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Hemoglobin is the protein molecule (oxygen carrier) present in the red blood cells. Red blood cells carry oxygen from the lungs to different tissues of the body, and return carbon dioxide from the tissues back to the lungs. Usually, hemoglobin is measured as a part of the Complete Blood Count (CBC) test. The level of hemoglobin is expressed as the amount of hemoglobin in g/dL (grams per deciliter) of blood. Normal reference range for hemoglobin for children, men and women are 11-13 g/dL, 14-18 g/dL, and 12-16 g/dL respectively.

Possible Causes of High Hemoglobin Count

High hemoglobin count differs from high red blood cell count, as each cell may carry the same amount of oxygen. Therefore, it is normal if one has a high hemoglobin count, despite having a low blood count. An elevated hemoglobin count is observed when there is an increased red blood cell production, to compensate for low oxygen in the blood required by the tissues.
  • Sometimes, the kidney releases too much erythropoietin, resulting in a high red blood cell count.
  • Polycythemia vera, a dysfunctional bone marrow disease, also increases red blood cell production.
  • Acute dehydration can cause high hemoglobin, however, hemoglobin levels return to normal, once the fluid balance is restored.
  • Congenital heart disease, heart failure, cor pulmonale, and other heart problems, associated with high blood pressure in the arteries of the lungs, can also increase hemoglobin levels.
  • Pulmonary fibrosis, which is a condition that is characterized by formation of excess fibrous connective tissues in the lungs, also tends to increase hemoglobin levels.
  • Emphysema, chronic obstructive pulmonary disease (COPD), and other lung diseases could also be contributing factors for high levels of hemoglobin.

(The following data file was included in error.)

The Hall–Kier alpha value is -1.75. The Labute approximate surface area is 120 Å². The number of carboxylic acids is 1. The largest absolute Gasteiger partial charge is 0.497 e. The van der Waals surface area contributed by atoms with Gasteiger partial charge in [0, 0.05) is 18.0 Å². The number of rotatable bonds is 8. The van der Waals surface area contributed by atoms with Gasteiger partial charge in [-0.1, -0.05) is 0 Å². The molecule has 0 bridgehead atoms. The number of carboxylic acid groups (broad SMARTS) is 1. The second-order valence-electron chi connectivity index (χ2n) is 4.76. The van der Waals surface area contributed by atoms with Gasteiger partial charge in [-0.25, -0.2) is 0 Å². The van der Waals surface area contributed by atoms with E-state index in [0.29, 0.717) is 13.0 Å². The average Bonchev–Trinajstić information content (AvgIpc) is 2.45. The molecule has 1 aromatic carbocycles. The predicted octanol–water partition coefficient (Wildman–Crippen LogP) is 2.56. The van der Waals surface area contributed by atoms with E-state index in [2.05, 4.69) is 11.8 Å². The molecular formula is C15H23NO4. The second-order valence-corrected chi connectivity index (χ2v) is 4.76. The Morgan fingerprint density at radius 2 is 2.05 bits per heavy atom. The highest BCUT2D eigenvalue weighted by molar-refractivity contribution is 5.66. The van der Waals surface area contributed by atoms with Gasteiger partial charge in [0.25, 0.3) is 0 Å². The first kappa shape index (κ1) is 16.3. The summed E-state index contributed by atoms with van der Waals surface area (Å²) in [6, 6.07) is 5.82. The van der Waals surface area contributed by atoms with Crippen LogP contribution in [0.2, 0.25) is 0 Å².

• People living in high altitudes also have high levels of hemoglobin, as high altitude means lesser level of oxygen, resulting in increased production of blood cells.
  • Anabolic steroids that are used for increasing muscle mass, along with certain drugs can also stimulate red blood cell production.
  • Kidney and liver cancer may also lead to elevated hemoglobin levels in the blood.
  • Smoking drops the level of oxygen in the lungs, so to balance out the deficiency, the body raises levels of hemoglobin.
Associated Symptoms

A high hemoglobin count could indicate an illness, and the doctor will recommend tests, if one is experiencing any of the following symptoms:
  • Impaired Mental Function: Dysfunctional cognition, dizziness, and mental confusion can be due to high hemoglobin levels, as oxygen is compromised in the cerebral blood circulation.
  • Peripheral Cyanosis: Bluish discoloration on the skin, normally occurring on the lips and fingertips.
  • Impaired Circulation and Abnormal Clotting: Slow circulation and blood clotting affects the entire body. Swelling, sudden numbness, temporary loss of vision or hearing is experienced by some people.
High hemoglobin can also affect the shape of red blood cells, leading to sickle cell disease. As elevated hemoglobin in the body is usually a symptom of an underlying disease, physicians basically concentrate on treating the disease so that the symptom is automatically taken care of. One must regularly check the level of hemoglobin, and any deviation from normal hemoglobin levels must be discussed with the physician, so that timely treatment can be provided.